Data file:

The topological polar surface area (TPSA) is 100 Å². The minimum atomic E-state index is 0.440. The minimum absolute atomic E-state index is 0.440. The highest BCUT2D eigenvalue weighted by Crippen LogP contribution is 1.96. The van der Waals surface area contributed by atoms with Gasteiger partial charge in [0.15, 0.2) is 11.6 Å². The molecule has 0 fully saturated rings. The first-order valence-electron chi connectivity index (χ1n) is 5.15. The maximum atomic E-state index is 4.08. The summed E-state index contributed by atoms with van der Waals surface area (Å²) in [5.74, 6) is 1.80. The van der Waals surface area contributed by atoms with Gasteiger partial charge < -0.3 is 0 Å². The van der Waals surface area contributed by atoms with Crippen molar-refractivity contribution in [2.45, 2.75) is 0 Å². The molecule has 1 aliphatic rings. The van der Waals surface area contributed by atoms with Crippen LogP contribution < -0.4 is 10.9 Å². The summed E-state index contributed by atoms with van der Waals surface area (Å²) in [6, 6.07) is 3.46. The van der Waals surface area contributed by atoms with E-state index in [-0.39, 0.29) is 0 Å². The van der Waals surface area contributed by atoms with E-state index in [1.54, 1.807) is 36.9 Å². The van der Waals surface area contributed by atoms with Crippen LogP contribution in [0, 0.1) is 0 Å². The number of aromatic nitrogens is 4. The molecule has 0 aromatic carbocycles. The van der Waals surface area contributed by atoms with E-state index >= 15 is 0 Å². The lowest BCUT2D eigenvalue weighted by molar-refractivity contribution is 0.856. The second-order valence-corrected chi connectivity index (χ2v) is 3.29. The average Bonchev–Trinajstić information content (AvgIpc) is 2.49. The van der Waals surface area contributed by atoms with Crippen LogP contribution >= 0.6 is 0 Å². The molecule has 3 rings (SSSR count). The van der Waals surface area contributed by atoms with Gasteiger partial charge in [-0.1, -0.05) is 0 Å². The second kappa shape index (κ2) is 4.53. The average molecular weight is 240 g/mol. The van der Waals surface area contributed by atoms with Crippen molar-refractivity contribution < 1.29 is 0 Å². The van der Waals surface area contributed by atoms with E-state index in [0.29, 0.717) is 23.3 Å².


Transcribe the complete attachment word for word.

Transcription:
The topological polar surface area (TPSA) is 100 Å². The minimum atomic E-state index is 0.440. The minimum absolute atomic E-state index is 0.440. The highest BCUT2D eigenvalue weighted by Crippen LogP contribution is 1.96. The van der Waals surface area contributed by atoms with Gasteiger partial charge in [0.15, 0.2) is 11.6 Å². The molecule has 0 fully saturated rings. The first-order valence-electron chi connectivity index (χ1n) is 5.15. The maximum atomic E-state index is 4.08. The summed E-state index contributed by atoms with van der Waals surface area (Å²) in [5.74, 6) is 1.80. The van der Waals surface area contributed by atoms with Gasteiger partial charge < -0.3 is 0 Å². The van der Waals surface area contributed by atoms with Crippen molar-refractivity contribution in [2.45, 2.75) is 0 Å². The molecule has 1 aliphatic rings. The van der Waals surface area contributed by atoms with Crippen LogP contribution < -0.4 is 10.9 Å². The summed E-state index contributed by atoms with van der Waals surface area (Å²) in [6, 6.07) is 3.46. The van der Waals surface area contributed by atoms with E-state index in [-0.39, 0.29) is 0 Å². The van der Waals surface area contributed by atoms with E-state index in [1.54, 1.807) is 36.9 Å². The van der Waals surface area contributed by atoms with Crippen LogP contribution in [0, 0.1) is 0 Å². The number of aromatic nitrogens is 4. The molecule has 0 aromatic carbocycles. The van der Waals surface area contributed by atoms with E-state index >= 15 is 0 Å². The lowest BCUT2D eigenvalue weighted by molar-refractivity contribution is 0.856. The second-order valence-corrected chi connectivity index (χ2v) is 3.29. The average Bonchev–Trinajstić information content (AvgIpc) is 2.49. The van der Waals surface area contributed by atoms with Crippen LogP contribution >= 0.6 is 0 Å². The molecule has 3 rings (SSSR count). The van der Waals surface area contributed by atoms with Gasteiger partial charge in [-0.1, -0.05) is 0 Å². The second kappa shape index (κ2) is 4.53. The average molecular weight is 240 g/mol. The van der Waals surface area contributed by atoms with Crippen molar-refractivity contribution < 1.29 is 0 Å². The van der Waals surface area contributed by atoms with E-state index in [0.29, 0.717) is 23.3 Å².